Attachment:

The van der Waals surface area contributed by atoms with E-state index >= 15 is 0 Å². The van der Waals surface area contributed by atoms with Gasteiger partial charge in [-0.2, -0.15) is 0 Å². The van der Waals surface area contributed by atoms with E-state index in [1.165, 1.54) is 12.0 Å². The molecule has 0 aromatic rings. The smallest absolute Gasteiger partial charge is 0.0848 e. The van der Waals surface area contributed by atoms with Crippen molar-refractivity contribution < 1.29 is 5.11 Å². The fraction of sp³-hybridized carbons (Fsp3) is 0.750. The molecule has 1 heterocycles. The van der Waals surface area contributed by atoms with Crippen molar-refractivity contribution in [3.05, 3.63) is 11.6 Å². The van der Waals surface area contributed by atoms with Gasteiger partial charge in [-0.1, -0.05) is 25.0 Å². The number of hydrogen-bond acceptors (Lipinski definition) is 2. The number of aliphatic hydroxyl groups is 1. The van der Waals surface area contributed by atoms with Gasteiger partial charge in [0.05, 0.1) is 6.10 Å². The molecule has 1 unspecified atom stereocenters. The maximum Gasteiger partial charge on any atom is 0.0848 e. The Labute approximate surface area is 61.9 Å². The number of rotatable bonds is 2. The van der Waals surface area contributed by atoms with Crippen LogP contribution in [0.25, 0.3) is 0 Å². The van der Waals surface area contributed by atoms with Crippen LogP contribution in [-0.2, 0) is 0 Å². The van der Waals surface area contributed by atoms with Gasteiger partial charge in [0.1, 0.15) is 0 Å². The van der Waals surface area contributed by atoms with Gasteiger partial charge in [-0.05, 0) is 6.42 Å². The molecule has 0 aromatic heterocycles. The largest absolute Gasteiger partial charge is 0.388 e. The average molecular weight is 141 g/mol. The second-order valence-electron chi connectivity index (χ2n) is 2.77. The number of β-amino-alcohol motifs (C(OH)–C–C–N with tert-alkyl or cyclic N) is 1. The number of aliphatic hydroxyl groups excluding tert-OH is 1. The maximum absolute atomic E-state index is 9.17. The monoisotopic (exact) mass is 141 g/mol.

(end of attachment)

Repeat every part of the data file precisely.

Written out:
The van der Waals surface area contributed by atoms with E-state index >= 15 is 0 Å². The van der Waals surface area contributed by atoms with Gasteiger partial charge in [-0.2, -0.15) is 0 Å². The van der Waals surface area contributed by atoms with E-state index in [1.165, 1.54) is 12.0 Å². The molecule has 0 aromatic rings. The smallest absolute Gasteiger partial charge is 0.0848 e. The van der Waals surface area contributed by atoms with Crippen molar-refractivity contribution < 1.29 is 5.11 Å². The fraction of sp³-hybridized carbons (Fsp3) is 0.750. The molecule has 1 heterocycles. The van der Waals surface area contributed by atoms with Crippen molar-refractivity contribution in [3.05, 3.63) is 11.6 Å². The van der Waals surface area contributed by atoms with Gasteiger partial charge in [-0.1, -0.05) is 25.0 Å². The number of hydrogen-bond acceptors (Lipinski definition) is 2. The number of aliphatic hydroxyl groups is 1. The van der Waals surface area contributed by atoms with Gasteiger partial charge in [0.05, 0.1) is 6.10 Å². The molecule has 1 unspecified atom stereocenters. The maximum Gasteiger partial charge on any atom is 0.0848 e. The Labute approximate surface area is 61.9 Å². The number of rotatable bonds is 2. The van der Waals surface area contributed by atoms with Crippen LogP contribution in [0.25, 0.3) is 0 Å². The van der Waals surface area contributed by atoms with Crippen LogP contribution in [-0.2, 0) is 0 Å². The van der Waals surface area contributed by atoms with Gasteiger partial charge in [0.1, 0.15) is 0 Å². The van der Waals surface area contributed by atoms with Gasteiger partial charge in [-0.05, 0) is 6.42 Å². The molecule has 0 aromatic heterocycles. The largest absolute Gasteiger partial charge is 0.388 e. The average molecular weight is 141 g/mol. The second-order valence-electron chi connectivity index (χ2n) is 2.77. The number of β-amino-alcohol motifs (C(OH)–C–C–N with tert-alkyl or cyclic N) is 1. The number of aliphatic hydroxyl groups excluding tert-OH is 1. The maximum absolute atomic E-state index is 9.17. The monoisotopic (exact) mass is 141 g/mol.